The Washington Times
Anyone who has spent much time around the United Nations, as I have over the past six months in conjunction with the Gingrich-Mitchell task force on U.N. reform and under the auspices of the U.S. Institute of Peace, has probably come to realize that vantage point is everything when assessing this strange and ungainly animal on Turtle Bay.
Burrow all the way in and you will find any number of international civil servants who have been working ineffectually at the United Nations for way too long but who cling with tenacity to their sinecures. But step back a few paces and you will find extraordinarily dedicated individuals who are as frustrated with the way the system performs as any outsider.
From a distance, there is Kofi Annan, the embattled U.N. secretary-general on whose watch the oil-for-food scandal blossomed, with recent revelations raising questions about how much he knew about his son’s involvement in the Swiss-based company that “monitored” supplies going into Iraq for the United Nations. From closer up, you will find a secretary-general who has done much to create a moment at which genuine reform of the United Nations may really be possible.
And from afar, there is this body, the United Nations, that is better known for failure than success, that has failed in its efforts to stop the slaughter of Muslims in Bosnia, Tutsis in Rwanda and dark-skinned Darfuris in Sudan. Upon closer-range inspection, this “U.N. failure” also looks to be the failure of member-states of the United Nations to take effective action.
The project of the bipartisan task force, co-chaired by former House Speaker Newt Gingrich and former Senate Majority Leader George Mitchell, was to arrive at a consensus among its 12 members on a reform agenda for the United Nations that the United States could promote through Congress and the administration. Expert staff for the task force came from six prominent think tanks, including the Hoover Institution (in which capacity I participated and for which I was compensated).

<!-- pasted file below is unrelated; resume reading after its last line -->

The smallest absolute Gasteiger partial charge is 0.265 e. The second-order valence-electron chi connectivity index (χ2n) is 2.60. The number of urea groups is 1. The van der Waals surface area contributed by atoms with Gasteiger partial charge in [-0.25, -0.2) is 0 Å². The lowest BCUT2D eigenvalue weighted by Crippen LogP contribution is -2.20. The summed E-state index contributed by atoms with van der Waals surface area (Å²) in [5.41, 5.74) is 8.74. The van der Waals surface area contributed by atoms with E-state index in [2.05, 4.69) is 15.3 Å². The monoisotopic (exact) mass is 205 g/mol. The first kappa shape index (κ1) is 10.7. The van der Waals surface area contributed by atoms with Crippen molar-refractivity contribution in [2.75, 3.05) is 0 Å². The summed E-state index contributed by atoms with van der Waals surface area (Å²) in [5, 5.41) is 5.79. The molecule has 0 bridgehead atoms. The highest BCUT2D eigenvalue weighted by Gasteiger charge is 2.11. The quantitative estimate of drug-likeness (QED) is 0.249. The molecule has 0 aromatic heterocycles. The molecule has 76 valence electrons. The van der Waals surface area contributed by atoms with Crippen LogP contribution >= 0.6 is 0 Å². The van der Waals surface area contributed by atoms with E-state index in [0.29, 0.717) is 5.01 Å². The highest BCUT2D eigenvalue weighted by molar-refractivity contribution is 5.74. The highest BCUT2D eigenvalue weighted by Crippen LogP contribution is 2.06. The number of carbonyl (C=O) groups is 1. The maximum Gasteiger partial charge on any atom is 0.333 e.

The project was the brainchild of Rep. Frank Wolf, who is chairman of the appropriations subcommittee with jurisdiction over the State Department. Mr. Wolf has long taken a keen interest in Sudan, first in the North-South conflict and more recently in Darfur, to which he traveled late last year, returning horrified at the inadequacy of the response to what Congress, in resolutions, rightly termed genocide.
The resulting report, which was released last week and will be the subject of a congressional hearing tomorrow, is an extraordinarily forward-leaning document, if I may say. Considering the diverse political leanings of the members, it would not have been implausible to expect a report that was an exercise in a terse if not surly quest for a least-common-denominator – or a breakdown in the consensus process leading to a result Mr. Wolf quite explicitly stated he wanted to avoid, namely, a majority and minority report.
There were a number of issues that eluded consensus and are not addressed in the report, most conspicuously what (if anything) to do about the composition of the Security Council: Should Japan have a permanent (or renewable) seat? Germany? India? Brazil? Likewise, the task force took no position on the withholding of a portion of U.N. dues as a way to leverage reform, an approach embraced in legislation by House International Relations Committee Chairman Henry Hyde but opposed by the Bush administration. And perhaps needless to say, John Bolton was no less controversial among task force members than he was for the Senate considering his nomination as U.S. ambassador to the United Nations.
But past the headlines of the moment, the task force did come together on a robust package of practical reforms in areas ranging from effective early action to prevent genocide; to the abolition of the dysfunctional Human Rights Commission and the establishment of a new human rights body, toward which democratic governments will use their collective clout to ensure that human rights malefactors are kept off and called to account; to management and personnel reform within the secretariat; to improved peacekeeping procedures, including “zero tolerance” for sexual exploitation and abuse; to adoption of a common definition of terrorism; to embracing a poverty-reduction agenda that goes beyond just transferring resources to include a strong commitment to promotion of effective governance and economic growth.
The key question comes down to this: What is the receptivity of the United Nations itself to reform? It’s clear that within the secretariat, the climate may never have been better. Whether that spirit extends to the General Assembly is a different question.
At a minimum, however, the task force report also brings clarity to the most important aspect of reform: The United States wants and should work for a more effective United Nations. But some of the most vexing problems in the world today, such as genocide, need to be addressed with or without an effective United Nations. In either case, there is no substitute for U.S. leadership.